Pentax Optio Z10 digital camera
Perfect Pentax - or Optio gone awry?
Review Talk about too much choice: we're drowning in digital cameras. These days, everyone, their tennis partner and their dog seem to be launching an eight-megapixel compact with a large screen. So, in this over-crowded environment can Pentax's Optio Z10 stand out from the crowd?
Ever heard the expression 'little things can make a big impression'? Well, that’s what occurred to us as we unpacked the Z10. Out of the box came the camera, battery charger, connecting leads, software disc – and a printed manual. Now, the latter might not seem like such a big deal to those of you who don’t believe in reading instructions, but for many people it is.
Pentax Optio Z10: a camera we wanted to like
The fact that Pentax offers users both a full paper manual and a PDF version on disc tells us that this is a company that thinks about its customers, because there’s nothing worse than trying to get to grips with a new camera while scrolling through endless pages on a PC screen. Pentax also supplies ACDSee photo management software, a nice touch.
So, right from the start, we had positive feelings about this camera - it was a camera we wanted to like. Its sleek, silver, compact body is attractive to the eye. At 25.3mm thick, it's not exactly skinny, but it's nonetheless eminently pocketable.
Around the back is a 2.5in LCD screen, zoom button and a four-way rocker controller. There’s also a green button, which has nothing to do with being environmentally-friendly, but reverts the Z10 back to the standard settings. This is handy if, say, you’ve set the camera to shoot in movie mode, and then suddenly decide to take a still image. Instead of fiddling around with the menu settings, you just press the green button.
Underneath the Z10’s casing are SD/SDHC memory card and battery slots, and at the side, ports for PC/AV connection and power. The Z10 uses a lithium-ion battery, which Pentax says is good for around 210 shots using the flash for roughly half of the time, and we had no problems taking lots of shots and shooting movies on a single charge.
The Z10 has a CCD with an effective eight megapixels, a 7x optical zoom equivalent to 38-266mm in 35mm format, and a 5.1x digital zoom offering up to 35.7x magnification. A nice touch is 52MB of internal memory, which can hold up to 13 8Mp images at the highest quality setting. OK, it’s not a lot, but reduce the picture quality to 5MB and you can store up to 40 good quality images without so much as a memory card.
Messed up your settings? Press the green button to get the right ones back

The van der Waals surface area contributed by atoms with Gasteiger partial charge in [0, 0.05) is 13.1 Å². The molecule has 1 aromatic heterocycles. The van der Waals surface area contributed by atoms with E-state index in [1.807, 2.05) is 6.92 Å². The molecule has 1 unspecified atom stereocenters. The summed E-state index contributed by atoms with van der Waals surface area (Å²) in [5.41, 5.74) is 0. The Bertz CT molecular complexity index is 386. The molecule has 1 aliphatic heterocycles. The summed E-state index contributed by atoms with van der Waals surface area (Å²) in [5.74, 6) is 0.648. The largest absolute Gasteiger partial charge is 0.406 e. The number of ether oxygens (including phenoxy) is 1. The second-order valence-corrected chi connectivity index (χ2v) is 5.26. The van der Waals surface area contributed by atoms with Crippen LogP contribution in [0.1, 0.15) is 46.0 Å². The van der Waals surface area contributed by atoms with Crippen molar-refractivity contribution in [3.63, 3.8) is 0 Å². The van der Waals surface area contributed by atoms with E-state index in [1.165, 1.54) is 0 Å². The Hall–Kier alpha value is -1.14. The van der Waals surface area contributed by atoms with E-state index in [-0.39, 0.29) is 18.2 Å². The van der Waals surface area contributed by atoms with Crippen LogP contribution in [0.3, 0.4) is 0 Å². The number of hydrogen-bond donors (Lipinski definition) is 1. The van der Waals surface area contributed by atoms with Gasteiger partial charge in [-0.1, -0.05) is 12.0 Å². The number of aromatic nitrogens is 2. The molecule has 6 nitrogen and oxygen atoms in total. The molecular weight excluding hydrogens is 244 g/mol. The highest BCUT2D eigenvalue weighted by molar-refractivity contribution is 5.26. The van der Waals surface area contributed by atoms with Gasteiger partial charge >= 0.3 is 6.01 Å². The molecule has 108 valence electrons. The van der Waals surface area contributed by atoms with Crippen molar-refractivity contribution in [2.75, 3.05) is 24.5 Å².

Switching on the Z10 simply involves sliding the lens cover. It takes around four seconds for the Z10 to power up and be ready for action. Shutter response time is reasonably quick.
Resolution and clarity.
Depending on the CCD used, having a higher resolution CCD only makes sense if the picture (100% zoomed in) provides a clear picture without banding (purple infringement around edges) and no loss of quality. Many high-resolution zoomed in max look crap.
My camera Fuji Finepix F10 provides pics at exactly the MP's it said it could produce.
Always before buying: Look at sample pics!
@ @ @Adam guy
I heard about a surveying company that takes digital photos of buildings at hundreds of MPs so that they zoom in super close and see any cracks etc.
@ @Adam guy
Thanks that makes sense - I guess as I never print really anything bigger than the standard photo size I didn't see it like that - I guess the general user like myself still doesn't see any real life benefit in a 3mp to a 8mp camera...
One question though, what is the limit of pixels per cm/inch before it doesn't really make a difference??
@ Adam, Re: Good Quality
MP relates to pixels which are important for printed results. The higher the no. pixels per cm/inch in an image (upto a certain limit) the better the printed result. Also, higher resolution means you can enlarge an image (similar principal to on-screen zoom) without degrading the quality.
For those of us who print images, MP and image resolution are a big deal.
I have an optio bought 6 months ago, it did not last two weeks, the rear view screen cracked, I'm still unable to get it repaired, no spare screens available apparently.
I also have a pocket kodak with rear screen, which has been in the same pocket for 2 years its screen never damaged, I wonder if in-built non-warranty damage???
As usual no response or comment from Pentax.
So I will not touch another pentax with rear screen just in case. Let buyer beware.